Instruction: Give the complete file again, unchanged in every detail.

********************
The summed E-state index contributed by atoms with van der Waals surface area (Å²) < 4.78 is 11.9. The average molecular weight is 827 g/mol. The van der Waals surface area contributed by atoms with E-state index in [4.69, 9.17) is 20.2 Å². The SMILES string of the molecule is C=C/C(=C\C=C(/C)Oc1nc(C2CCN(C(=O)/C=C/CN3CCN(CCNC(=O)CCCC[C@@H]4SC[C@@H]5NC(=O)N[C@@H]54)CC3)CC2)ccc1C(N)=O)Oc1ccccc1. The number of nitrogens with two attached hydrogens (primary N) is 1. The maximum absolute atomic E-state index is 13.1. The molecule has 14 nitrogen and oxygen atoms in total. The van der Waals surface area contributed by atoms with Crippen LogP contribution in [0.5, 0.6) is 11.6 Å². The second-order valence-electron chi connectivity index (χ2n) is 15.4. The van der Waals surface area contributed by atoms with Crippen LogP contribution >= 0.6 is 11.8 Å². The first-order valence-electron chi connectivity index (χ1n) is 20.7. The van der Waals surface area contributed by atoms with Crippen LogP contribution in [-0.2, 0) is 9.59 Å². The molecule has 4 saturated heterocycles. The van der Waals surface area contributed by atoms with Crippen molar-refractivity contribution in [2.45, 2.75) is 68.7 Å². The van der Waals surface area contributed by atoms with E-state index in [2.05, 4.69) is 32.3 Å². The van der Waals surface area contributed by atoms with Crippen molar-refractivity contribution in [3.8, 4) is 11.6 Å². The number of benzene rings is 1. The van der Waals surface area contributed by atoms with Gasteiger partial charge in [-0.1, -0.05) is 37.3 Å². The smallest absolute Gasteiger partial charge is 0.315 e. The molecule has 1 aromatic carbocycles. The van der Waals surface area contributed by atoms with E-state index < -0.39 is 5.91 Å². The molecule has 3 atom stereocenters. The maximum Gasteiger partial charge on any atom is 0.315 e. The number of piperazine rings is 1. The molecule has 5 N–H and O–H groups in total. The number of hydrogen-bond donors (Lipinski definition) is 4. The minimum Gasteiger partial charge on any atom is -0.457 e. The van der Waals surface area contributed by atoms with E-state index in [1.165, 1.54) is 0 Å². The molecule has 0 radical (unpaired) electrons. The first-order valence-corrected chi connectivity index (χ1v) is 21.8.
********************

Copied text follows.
The summed E-state index contributed by atoms with van der Waals surface area (Å²) < 4.78 is 11.9. The average molecular weight is 827 g/mol. The van der Waals surface area contributed by atoms with E-state index in [4.69, 9.17) is 20.2 Å². The SMILES string of the molecule is C=C/C(=C\C=C(/C)Oc1nc(C2CCN(C(=O)/C=C/CN3CCN(CCNC(=O)CCCC[C@@H]4SC[C@@H]5NC(=O)N[C@@H]54)CC3)CC2)ccc1C(N)=O)Oc1ccccc1. The number of nitrogens with two attached hydrogens (primary N) is 1. The maximum absolute atomic E-state index is 13.1. The molecule has 14 nitrogen and oxygen atoms in total. The van der Waals surface area contributed by atoms with Crippen LogP contribution in [0.5, 0.6) is 11.6 Å². The second-order valence-electron chi connectivity index (χ2n) is 15.4. The van der Waals surface area contributed by atoms with Crippen LogP contribution >= 0.6 is 11.8 Å². The first-order valence-electron chi connectivity index (χ1n) is 20.7. The van der Waals surface area contributed by atoms with Crippen LogP contribution in [-0.2, 0) is 9.59 Å². The molecule has 4 saturated heterocycles. The van der Waals surface area contributed by atoms with Crippen molar-refractivity contribution in [2.45, 2.75) is 68.7 Å². The van der Waals surface area contributed by atoms with E-state index in [2.05, 4.69) is 32.3 Å². The van der Waals surface area contributed by atoms with Crippen molar-refractivity contribution in [3.8, 4) is 11.6 Å². The number of benzene rings is 1. The van der Waals surface area contributed by atoms with Gasteiger partial charge in [-0.1, -0.05) is 37.3 Å². The smallest absolute Gasteiger partial charge is 0.315 e. The molecule has 1 aromatic carbocycles. The van der Waals surface area contributed by atoms with E-state index < -0.39 is 5.91 Å². The molecule has 3 atom stereocenters. The maximum Gasteiger partial charge on any atom is 0.315 e. The number of piperazine rings is 1. The molecule has 5 N–H and O–H groups in total. The number of hydrogen-bond donors (Lipinski definition) is 4. The minimum Gasteiger partial charge on any atom is -0.457 e. The van der Waals surface area contributed by atoms with E-state index in [1.165, 1.54) is 0 Å². The molecule has 0 radical (unpaired) electrons. The first-order valence-corrected chi connectivity index (χ1v) is 21.8.